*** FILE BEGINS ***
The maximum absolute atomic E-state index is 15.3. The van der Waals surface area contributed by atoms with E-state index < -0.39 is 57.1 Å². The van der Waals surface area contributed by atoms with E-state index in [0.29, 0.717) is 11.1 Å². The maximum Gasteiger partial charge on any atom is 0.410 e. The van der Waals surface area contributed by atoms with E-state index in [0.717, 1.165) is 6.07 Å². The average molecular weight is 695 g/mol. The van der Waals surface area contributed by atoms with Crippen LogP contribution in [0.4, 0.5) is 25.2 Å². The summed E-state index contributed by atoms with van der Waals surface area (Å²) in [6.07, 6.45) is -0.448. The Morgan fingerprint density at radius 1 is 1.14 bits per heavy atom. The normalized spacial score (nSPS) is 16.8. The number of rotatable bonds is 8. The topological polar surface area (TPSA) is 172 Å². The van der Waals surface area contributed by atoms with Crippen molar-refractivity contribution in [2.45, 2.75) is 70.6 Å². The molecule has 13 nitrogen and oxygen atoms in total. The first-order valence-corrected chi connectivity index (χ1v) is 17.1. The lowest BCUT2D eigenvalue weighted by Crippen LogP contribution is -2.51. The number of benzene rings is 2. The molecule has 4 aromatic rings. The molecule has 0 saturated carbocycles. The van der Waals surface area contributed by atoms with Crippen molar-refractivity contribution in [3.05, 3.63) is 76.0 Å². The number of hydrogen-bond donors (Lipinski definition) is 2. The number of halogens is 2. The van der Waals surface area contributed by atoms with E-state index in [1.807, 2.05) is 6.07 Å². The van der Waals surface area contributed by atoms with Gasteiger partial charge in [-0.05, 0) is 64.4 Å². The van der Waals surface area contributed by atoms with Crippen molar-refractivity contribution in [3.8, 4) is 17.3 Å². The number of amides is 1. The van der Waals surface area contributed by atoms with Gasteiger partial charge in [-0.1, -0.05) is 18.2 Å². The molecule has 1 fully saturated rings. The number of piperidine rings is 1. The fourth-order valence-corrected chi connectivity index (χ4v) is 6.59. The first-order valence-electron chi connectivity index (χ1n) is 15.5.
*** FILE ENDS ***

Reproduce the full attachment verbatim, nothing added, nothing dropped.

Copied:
The maximum absolute atomic E-state index is 15.3. The van der Waals surface area contributed by atoms with E-state index < -0.39 is 57.1 Å². The van der Waals surface area contributed by atoms with E-state index in [0.29, 0.717) is 11.1 Å². The maximum Gasteiger partial charge on any atom is 0.410 e. The van der Waals surface area contributed by atoms with E-state index in [0.717, 1.165) is 6.07 Å². The average molecular weight is 695 g/mol. The van der Waals surface area contributed by atoms with Crippen LogP contribution in [0.4, 0.5) is 25.2 Å². The summed E-state index contributed by atoms with van der Waals surface area (Å²) in [6.07, 6.45) is -0.448. The Morgan fingerprint density at radius 1 is 1.14 bits per heavy atom. The normalized spacial score (nSPS) is 16.8. The number of rotatable bonds is 8. The topological polar surface area (TPSA) is 172 Å². The van der Waals surface area contributed by atoms with Crippen molar-refractivity contribution in [2.45, 2.75) is 70.6 Å². The molecule has 13 nitrogen and oxygen atoms in total. The first-order valence-corrected chi connectivity index (χ1v) is 17.1. The lowest BCUT2D eigenvalue weighted by Crippen LogP contribution is -2.51. The number of benzene rings is 2. The molecule has 4 aromatic rings. The molecule has 0 saturated carbocycles. The van der Waals surface area contributed by atoms with Crippen molar-refractivity contribution in [3.05, 3.63) is 76.0 Å². The number of hydrogen-bond donors (Lipinski definition) is 2. The number of halogens is 2. The van der Waals surface area contributed by atoms with E-state index in [1.807, 2.05) is 6.07 Å². The van der Waals surface area contributed by atoms with Gasteiger partial charge in [-0.05, 0) is 64.4 Å². The van der Waals surface area contributed by atoms with Crippen molar-refractivity contribution in [3.8, 4) is 17.3 Å². The number of amides is 1. The van der Waals surface area contributed by atoms with Gasteiger partial charge in [-0.1, -0.05) is 18.2 Å². The molecule has 1 fully saturated rings. The number of piperidine rings is 1. The fourth-order valence-corrected chi connectivity index (χ4v) is 6.59. The first-order valence-electron chi connectivity index (χ1n) is 15.5.